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--Embargoed: For Release on or after Dec. 18, 2000--


Arlington, Va.-- The Selective Service System has added a change of address page to its Web site that will allow young men to update their registration information on-line. Federal law requires that young men, ages 18 through 25, notify Selective Service within 10 days of an address change. The addition of the new Web page will make fulfillment of this legal requirement easier and more convenient.

"This initiative corresponds to the Agency's vision of increased customer service," said the Honorable Gil Coronado, Director of Selective Service, who first initiated on-line registration on Dec. 2, 1998. "For two decades, men could only go to the post office to obtain a Selective Service Change of Address Form; this new web page will make the process more convenient for men who have Internet access." It is also expected to reduce the Agency's printing and processing costs, while saving young men the cost of first class postage to mail the change of address form.

Any man who is registered and was born after 1959 can update his address information by connecting to the Selective Service Web site at He clicks on a link to the "change of address" page, types his new information, clicks the Submit button, and he is done. He can also check a box if he wants to receive an updated acknowledgment card by conventional mail.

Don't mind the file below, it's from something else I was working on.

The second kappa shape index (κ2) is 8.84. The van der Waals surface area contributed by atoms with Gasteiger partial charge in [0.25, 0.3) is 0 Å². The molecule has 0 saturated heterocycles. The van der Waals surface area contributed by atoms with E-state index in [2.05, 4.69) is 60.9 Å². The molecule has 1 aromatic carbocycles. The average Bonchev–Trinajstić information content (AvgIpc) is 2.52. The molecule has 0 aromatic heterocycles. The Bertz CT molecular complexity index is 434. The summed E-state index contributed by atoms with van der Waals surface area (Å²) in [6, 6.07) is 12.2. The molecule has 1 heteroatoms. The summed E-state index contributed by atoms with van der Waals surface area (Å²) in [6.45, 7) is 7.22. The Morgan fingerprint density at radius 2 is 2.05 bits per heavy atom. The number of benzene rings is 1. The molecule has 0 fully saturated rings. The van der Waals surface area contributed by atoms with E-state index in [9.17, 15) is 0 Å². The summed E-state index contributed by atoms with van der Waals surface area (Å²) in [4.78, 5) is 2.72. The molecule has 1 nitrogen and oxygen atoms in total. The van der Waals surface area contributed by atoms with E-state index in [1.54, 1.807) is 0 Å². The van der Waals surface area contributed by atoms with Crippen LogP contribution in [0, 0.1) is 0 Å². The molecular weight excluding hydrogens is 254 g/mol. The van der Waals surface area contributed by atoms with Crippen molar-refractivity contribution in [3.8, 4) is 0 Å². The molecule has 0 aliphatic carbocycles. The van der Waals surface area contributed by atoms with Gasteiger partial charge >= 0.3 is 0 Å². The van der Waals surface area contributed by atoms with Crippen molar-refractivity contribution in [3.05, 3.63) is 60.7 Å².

Federal law requires virtually all men to register with Selective Service within 30 days of turning 18. Each year, about 1.8 million men turn 18. All U.S. male citizens, no matter where they reside, as well as male noncitizens residing in the U.S., are required to register. Although late registrations are accepted, a man cannot register once he reaches age 26. Failure to register is a felony. Moreover, Selective Service registration is linked to many benefits such as eligibility for federal student loans and grants, training programs under the Workforce Investment Act (WIA), federal jobs in the Executive Branch of the U.S. Government, and jobs with the U.S. Postal Service. More than half of the states have enacted legislation that links benefits such as state tuition assistance and eligibility for state jobs to registration. Also, Delaware and Oklahoma have legislation which connects Selective Service registration with a man's application for a driver's license. Additionally, male immigrants who are in the U.S. when they are 18 through 25 years old may be denied U.S. citizenship if they fail to register.

Although the U.S. relies on an all-volunteer military today, the Selective Service System and the registration program help America remain prepared to reinstate a timely and fair draft in a future crisis, should a draft become necessary.

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Last Updated August 25, 2009
©2009 Selective Service System